• Notify the PhD coordinator if you wish to apply for an extended programme period, a change of course or academic supervisor
  • Inform the academic supervisor and/or the PhD coordinator about all matters that may affect the supervision or progress of the project. This also applies regarding any external partners.
  • Make sure you have an overview of the time you have available
  • Keep yourself orientated regarding the job market – build networks and create a career plan
  • Participate in international networks, apply to summer schools offered through our YERUN network, and apply for mobility grants if you would like to take part in a lengthy period of research outside Norway
  • Help ensure that your own and other PhD candidates’ doctoral education at USN is a good journey. Participate, get involved and take an interest!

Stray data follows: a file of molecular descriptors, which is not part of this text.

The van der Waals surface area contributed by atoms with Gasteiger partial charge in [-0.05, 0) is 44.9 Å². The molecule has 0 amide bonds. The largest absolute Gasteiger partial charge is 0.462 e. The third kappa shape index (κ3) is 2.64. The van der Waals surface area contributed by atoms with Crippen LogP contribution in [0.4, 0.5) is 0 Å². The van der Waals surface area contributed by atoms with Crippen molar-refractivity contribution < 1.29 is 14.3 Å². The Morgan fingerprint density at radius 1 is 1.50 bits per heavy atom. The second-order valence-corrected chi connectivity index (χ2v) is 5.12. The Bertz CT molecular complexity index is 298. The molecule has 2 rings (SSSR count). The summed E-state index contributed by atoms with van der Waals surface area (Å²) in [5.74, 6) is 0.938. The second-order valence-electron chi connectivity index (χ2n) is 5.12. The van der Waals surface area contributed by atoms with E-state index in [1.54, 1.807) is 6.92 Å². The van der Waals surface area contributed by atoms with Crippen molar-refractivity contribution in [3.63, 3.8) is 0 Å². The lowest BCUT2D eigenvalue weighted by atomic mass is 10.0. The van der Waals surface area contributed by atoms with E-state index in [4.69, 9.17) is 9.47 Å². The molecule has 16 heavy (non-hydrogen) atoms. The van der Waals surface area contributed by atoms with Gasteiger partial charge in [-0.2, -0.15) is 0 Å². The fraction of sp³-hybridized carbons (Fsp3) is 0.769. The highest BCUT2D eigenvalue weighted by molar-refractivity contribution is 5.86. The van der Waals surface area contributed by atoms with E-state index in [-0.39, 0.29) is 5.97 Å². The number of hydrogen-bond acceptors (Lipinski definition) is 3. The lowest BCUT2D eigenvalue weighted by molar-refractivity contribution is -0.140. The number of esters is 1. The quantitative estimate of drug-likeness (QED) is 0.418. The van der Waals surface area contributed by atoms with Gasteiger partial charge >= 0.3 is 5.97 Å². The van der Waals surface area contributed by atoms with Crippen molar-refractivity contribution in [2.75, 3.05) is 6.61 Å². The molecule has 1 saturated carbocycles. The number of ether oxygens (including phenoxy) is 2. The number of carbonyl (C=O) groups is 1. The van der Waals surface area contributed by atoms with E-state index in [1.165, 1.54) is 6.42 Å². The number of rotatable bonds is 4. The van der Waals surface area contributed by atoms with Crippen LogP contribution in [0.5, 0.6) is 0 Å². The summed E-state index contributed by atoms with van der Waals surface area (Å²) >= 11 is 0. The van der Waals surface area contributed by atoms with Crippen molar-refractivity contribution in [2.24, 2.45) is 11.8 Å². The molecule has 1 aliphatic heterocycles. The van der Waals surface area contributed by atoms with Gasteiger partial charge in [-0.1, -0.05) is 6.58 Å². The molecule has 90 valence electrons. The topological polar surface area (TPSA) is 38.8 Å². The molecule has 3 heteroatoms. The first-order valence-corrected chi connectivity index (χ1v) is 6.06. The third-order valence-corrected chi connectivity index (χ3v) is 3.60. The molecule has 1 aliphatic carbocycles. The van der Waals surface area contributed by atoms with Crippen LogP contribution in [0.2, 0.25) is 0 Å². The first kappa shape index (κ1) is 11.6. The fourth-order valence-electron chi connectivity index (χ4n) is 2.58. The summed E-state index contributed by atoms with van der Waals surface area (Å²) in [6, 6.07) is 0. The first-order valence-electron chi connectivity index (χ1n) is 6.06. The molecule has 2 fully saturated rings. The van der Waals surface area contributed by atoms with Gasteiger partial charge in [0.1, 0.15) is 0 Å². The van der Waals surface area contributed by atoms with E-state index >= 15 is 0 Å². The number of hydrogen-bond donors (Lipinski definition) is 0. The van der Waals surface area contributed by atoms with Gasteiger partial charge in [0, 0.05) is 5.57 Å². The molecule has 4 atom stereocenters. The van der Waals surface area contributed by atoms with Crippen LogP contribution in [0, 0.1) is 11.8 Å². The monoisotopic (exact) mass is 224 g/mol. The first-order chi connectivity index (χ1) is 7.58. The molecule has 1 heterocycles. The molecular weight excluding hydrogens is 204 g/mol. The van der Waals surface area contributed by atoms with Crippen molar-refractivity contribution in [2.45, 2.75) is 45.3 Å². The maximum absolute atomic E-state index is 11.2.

The main academic supervisor:

  • Is responsible for planning and conducting supervision meetings and must provide the candidate with regular and predictable high-quality supervision in accordance with the PhD Regulations, so that the project complies with good research practice and maintains the correct academic level
  • Must ensure that the candidate is affiliated with relevant academic communities, receives international orientation and is included in relevant research groups
  • Is responsible for dialogue between co-supervisors during the PhD programme
  • Is responsible for ensuring that the candidate is familiar with the laws and regulations on the use of research data, and identifying and dealing with any non-conformities associated with the candidate regarding misconduct or breaches of research ethics.